For their honor, of course, they are not
    intentionally concealing something.
    Their proposals might be only seen the conclusion
    in case of almost.

  41. @nona, what you (and many Python/Ruby developers) don’t understand is that installing several versions of the same module at once is not a solution. Quite the opposite, even: this is the problem.

    You cannot turn a system into a production without stable versions for each of its components, and you cannot expect long-term maintenance of each of those versions. As such, you can prototype your applications with a language like Ruby, but you cannot put them into production in decent conditions.

    This is true for Ruby, this is also often true of Python, unless you use a contained set of modules with emphasis on long-term compatibility and support, such as Django.

  42. Your pain is understandable lucas, you’ve put a lot of effort into maintaining something borderline unmaintainable. However, I think some of the comments people have made make a lot of sense, and should be considered in a followup post. It’s easy to get caught up in the heat of the moment, right?

    As someone else pointed out, you are trying to shoehorn a rapidly changing environment into a stability oriented OS packaging system. While something like RVM doesn’t fit everyone’s needs, it fits most needs in my opinion. It adds order to the chaos that is the Ruby community, and allows both devs and admins to easily manage the ecosystem. Trying to squeeze that beast into an OS package management system is a nightmare at best, and the fact that you’ve managed to work with it for so long is a testament to your abilities. Unfortunately, it’s just been an uphill battle trying to pound a square peg into a round hole.

    In regards to the Japanese/English “problem”. I work in Japan for a game company (this blog post was pointed out to me by a coworker, I’m the only English speaker here), so I have a slightly moderate level of insight into the feelings of Japanese I believe. The truth is, Ruby is a globally used programming language that was mostly built and supported in Japan. From what I’ve seen Japanese people in the technology realm do their best to work with people in English, but the truth is Japan doesn’t use English at the level most bilingual European countries do. Sadly most people outside of Japan assume that they are fully bilingual, but the truth is the level isn’t really all that high except in regards to people that have studied abroad in an English speaking country. There are going to be huge gaps in communication, and that’s just a cultural related fact that won’t go away.

    I do not mean anything bad in regards to Japanese when I say this, it’s just how their culture operates, but trying to get them to change something is like trying to pull teeth. As someone working in the tech industry this can be immensely frustrating, but as an outsider I have to understand that this is just how things are done here, and no amount of singular effort will make any huge impacts in regards to change.

    Ultimately if the English speaking community wants the development process to change, they’re going to have to fork the project. As long as everyone uses the RSpec’s, then there technically shouldn’t even be a problem beyond differences in implementation. If the EnglishRuby team still takes the time to work with the JapaneseRuby team, I am fairly sure that over time the project will be remerged back together with EnglishRuby and English language management working on the core.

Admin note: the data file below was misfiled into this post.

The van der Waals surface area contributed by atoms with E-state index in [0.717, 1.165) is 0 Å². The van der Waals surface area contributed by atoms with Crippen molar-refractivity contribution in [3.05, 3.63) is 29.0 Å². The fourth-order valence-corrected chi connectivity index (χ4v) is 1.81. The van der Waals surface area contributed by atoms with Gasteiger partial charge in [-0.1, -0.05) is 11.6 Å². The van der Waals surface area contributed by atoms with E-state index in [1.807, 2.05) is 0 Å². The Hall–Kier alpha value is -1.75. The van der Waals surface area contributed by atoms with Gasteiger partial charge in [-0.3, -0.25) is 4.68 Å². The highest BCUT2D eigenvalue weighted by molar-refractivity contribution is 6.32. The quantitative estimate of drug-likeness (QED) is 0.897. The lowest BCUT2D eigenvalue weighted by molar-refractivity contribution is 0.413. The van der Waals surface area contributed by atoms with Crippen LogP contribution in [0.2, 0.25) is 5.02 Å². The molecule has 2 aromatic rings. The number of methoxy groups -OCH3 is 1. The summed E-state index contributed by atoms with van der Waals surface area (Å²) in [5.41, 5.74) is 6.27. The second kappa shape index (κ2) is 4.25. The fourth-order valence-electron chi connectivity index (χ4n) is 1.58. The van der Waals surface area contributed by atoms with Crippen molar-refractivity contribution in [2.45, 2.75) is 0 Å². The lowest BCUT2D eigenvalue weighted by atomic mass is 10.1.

43. I agree that a followup post is needed. I will probably make several of them, separating the different issues. This will take some time, though.

  44. It’s easy for folks to stand behind walls and lob rocks. That’s what makes criticism so popular: anyone can do it relatively safely. Constructive criticism means shutting one’s mouth, rolling up sleeves and producing thoughtful insights and difficult truth with maturity and care. It also means attempting to come up with viable alternatives. Specifics. Not generalities. And Not too many critical people want to put their own work up alongside something they’re criticizing, opening themselves up to scrutiny, evaluation, and yes, even criticism. And given their behavior, they’d not to be on the receiving end of such scorn, no matter how ignorant or ill-informed it is.

    When we put our work out here, we get opinions, informed opinions, and hogwash. Distinguishing between them is sometimes an exercise in futility distracting us from the work and bogging us down in defensive ego-driven posturing. That only serves one thing: ego. Not the work, not the greater community. Small minded wannabes have it easy: they can benfit from excellent work, pass it off as their own, in many cases, and simultaneously take toss rocks at it or worse, personally attack those who actually deliver the value that naysayers so greedily benefit from.

    Sad to hear that back biting fools would rather feed the fire of their ego by flaming the good hard work of folks like you. Just know there’s legions of us less noisy folks out here who are humbled and deeply grateful for your efforts and contributions, your vision, and your results.

  45. @Brian Jones:

    >While something like RVM doesn’t fit everyone’s needs, it fits most needs in my opinion.

    Do you have any statistics to back up your claim?

Comments are closed.